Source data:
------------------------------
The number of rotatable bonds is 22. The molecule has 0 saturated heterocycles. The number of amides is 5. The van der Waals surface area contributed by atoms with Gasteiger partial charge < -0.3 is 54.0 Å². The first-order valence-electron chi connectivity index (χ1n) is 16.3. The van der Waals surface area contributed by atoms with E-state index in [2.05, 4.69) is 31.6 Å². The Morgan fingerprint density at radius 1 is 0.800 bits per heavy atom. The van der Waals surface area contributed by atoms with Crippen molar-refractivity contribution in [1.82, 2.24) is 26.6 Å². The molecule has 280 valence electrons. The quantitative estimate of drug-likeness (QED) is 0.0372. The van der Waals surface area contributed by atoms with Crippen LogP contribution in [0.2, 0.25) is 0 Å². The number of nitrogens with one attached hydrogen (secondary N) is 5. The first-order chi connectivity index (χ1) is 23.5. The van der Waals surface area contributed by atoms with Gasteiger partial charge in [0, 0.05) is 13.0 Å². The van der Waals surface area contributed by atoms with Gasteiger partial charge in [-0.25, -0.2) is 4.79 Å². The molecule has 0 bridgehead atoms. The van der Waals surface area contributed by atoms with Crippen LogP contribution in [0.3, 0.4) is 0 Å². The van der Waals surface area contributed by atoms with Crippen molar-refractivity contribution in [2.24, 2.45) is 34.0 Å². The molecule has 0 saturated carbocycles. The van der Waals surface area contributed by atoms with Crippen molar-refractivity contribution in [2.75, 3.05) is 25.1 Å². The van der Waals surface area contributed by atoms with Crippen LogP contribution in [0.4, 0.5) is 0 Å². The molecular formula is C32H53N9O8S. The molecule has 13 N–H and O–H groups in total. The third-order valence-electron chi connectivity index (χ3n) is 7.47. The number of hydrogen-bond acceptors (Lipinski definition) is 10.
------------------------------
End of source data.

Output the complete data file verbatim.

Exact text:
The number of rotatable bonds is 22. The molecule has 0 saturated heterocycles. The number of amides is 5. The van der Waals surface area contributed by atoms with Gasteiger partial charge < -0.3 is 54.0 Å². The first-order valence-electron chi connectivity index (χ1n) is 16.3. The van der Waals surface area contributed by atoms with E-state index in [2.05, 4.69) is 31.6 Å². The Morgan fingerprint density at radius 1 is 0.800 bits per heavy atom. The van der Waals surface area contributed by atoms with Crippen molar-refractivity contribution in [1.82, 2.24) is 26.6 Å². The molecule has 280 valence electrons. The quantitative estimate of drug-likeness (QED) is 0.0372. The van der Waals surface area contributed by atoms with Crippen LogP contribution in [0.2, 0.25) is 0 Å². The number of nitrogens with one attached hydrogen (secondary N) is 5. The first-order chi connectivity index (χ1) is 23.5. The van der Waals surface area contributed by atoms with Gasteiger partial charge in [0, 0.05) is 13.0 Å². The van der Waals surface area contributed by atoms with Gasteiger partial charge in [-0.25, -0.2) is 4.79 Å². The molecule has 0 bridgehead atoms. The van der Waals surface area contributed by atoms with Crippen LogP contribution in [0.3, 0.4) is 0 Å². The van der Waals surface area contributed by atoms with Crippen molar-refractivity contribution in [2.24, 2.45) is 34.0 Å². The molecule has 0 saturated carbocycles. The van der Waals surface area contributed by atoms with Crippen molar-refractivity contribution in [2.75, 3.05) is 25.1 Å². The van der Waals surface area contributed by atoms with Crippen LogP contribution in [0.4, 0.5) is 0 Å². The molecular formula is C32H53N9O8S. The molecule has 13 N–H and O–H groups in total. The third-order valence-electron chi connectivity index (χ3n) is 7.47. The number of hydrogen-bond acceptors (Lipinski definition) is 10.